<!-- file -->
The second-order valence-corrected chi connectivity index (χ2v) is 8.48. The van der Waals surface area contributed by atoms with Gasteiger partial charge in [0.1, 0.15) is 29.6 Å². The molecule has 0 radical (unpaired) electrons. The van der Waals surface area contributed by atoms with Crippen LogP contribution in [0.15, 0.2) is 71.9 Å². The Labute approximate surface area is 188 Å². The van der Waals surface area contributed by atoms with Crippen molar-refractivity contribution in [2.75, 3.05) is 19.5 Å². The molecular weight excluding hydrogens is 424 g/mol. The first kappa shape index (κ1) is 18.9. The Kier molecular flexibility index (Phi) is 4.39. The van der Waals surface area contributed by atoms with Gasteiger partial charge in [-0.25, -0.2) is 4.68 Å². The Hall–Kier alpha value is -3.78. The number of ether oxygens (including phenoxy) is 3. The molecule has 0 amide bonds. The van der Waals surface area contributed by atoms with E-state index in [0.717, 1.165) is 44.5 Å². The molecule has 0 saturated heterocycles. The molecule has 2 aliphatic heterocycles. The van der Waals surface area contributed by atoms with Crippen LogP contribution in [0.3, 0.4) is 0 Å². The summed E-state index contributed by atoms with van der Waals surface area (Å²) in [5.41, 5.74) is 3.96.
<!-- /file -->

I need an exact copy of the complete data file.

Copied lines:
The second-order valence-corrected chi connectivity index (χ2v) is 8.48. The van der Waals surface area contributed by atoms with Gasteiger partial charge in [0.1, 0.15) is 29.6 Å². The molecule has 0 radical (unpaired) electrons. The van der Waals surface area contributed by atoms with Crippen LogP contribution in [0.15, 0.2) is 71.9 Å². The Labute approximate surface area is 188 Å². The van der Waals surface area contributed by atoms with Crippen molar-refractivity contribution in [2.75, 3.05) is 19.5 Å². The molecular weight excluding hydrogens is 424 g/mol. The first kappa shape index (κ1) is 18.9. The Kier molecular flexibility index (Phi) is 4.39. The van der Waals surface area contributed by atoms with Gasteiger partial charge in [-0.25, -0.2) is 4.68 Å². The Hall–Kier alpha value is -3.78. The number of ether oxygens (including phenoxy) is 3. The molecule has 0 amide bonds. The van der Waals surface area contributed by atoms with E-state index in [0.717, 1.165) is 44.5 Å². The molecule has 0 saturated heterocycles. The molecule has 2 aliphatic heterocycles. The van der Waals surface area contributed by atoms with Crippen LogP contribution in [0.3, 0.4) is 0 Å². The summed E-state index contributed by atoms with van der Waals surface area (Å²) in [5.41, 5.74) is 3.96.